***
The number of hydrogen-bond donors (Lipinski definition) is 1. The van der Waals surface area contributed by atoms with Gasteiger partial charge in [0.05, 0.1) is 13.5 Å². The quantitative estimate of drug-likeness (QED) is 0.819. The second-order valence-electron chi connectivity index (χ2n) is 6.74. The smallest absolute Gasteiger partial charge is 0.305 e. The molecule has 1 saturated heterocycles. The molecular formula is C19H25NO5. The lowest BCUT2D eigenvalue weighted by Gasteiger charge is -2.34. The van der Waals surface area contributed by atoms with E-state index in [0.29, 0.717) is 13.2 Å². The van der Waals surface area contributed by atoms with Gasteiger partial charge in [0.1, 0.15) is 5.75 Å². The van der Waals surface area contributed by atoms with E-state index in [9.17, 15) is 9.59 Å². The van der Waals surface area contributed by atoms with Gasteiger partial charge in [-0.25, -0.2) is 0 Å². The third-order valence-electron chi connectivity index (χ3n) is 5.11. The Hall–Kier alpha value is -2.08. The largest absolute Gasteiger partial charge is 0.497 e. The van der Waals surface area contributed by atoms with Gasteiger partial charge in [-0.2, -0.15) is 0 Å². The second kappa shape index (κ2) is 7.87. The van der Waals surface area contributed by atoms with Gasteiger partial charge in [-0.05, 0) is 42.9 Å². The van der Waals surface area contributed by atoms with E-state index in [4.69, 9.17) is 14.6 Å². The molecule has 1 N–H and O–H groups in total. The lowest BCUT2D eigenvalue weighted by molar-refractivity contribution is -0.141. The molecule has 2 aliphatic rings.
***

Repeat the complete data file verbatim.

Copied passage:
The number of hydrogen-bond donors (Lipinski definition) is 1. The van der Waals surface area contributed by atoms with Gasteiger partial charge in [0.05, 0.1) is 13.5 Å². The quantitative estimate of drug-likeness (QED) is 0.819. The second-order valence-electron chi connectivity index (χ2n) is 6.74. The smallest absolute Gasteiger partial charge is 0.305 e. The molecule has 1 saturated heterocycles. The molecular formula is C19H25NO5. The lowest BCUT2D eigenvalue weighted by Gasteiger charge is -2.34. The van der Waals surface area contributed by atoms with E-state index in [0.29, 0.717) is 13.2 Å². The van der Waals surface area contributed by atoms with Gasteiger partial charge in [0.1, 0.15) is 5.75 Å². The van der Waals surface area contributed by atoms with E-state index in [9.17, 15) is 9.59 Å². The van der Waals surface area contributed by atoms with Gasteiger partial charge in [-0.25, -0.2) is 0 Å². The third-order valence-electron chi connectivity index (χ3n) is 5.11. The Hall–Kier alpha value is -2.08. The largest absolute Gasteiger partial charge is 0.497 e. The van der Waals surface area contributed by atoms with Gasteiger partial charge in [-0.2, -0.15) is 0 Å². The second kappa shape index (κ2) is 7.87. The van der Waals surface area contributed by atoms with Gasteiger partial charge in [-0.05, 0) is 42.9 Å². The van der Waals surface area contributed by atoms with E-state index in [4.69, 9.17) is 14.6 Å². The molecule has 1 N–H and O–H groups in total. The lowest BCUT2D eigenvalue weighted by molar-refractivity contribution is -0.141. The molecule has 2 aliphatic rings.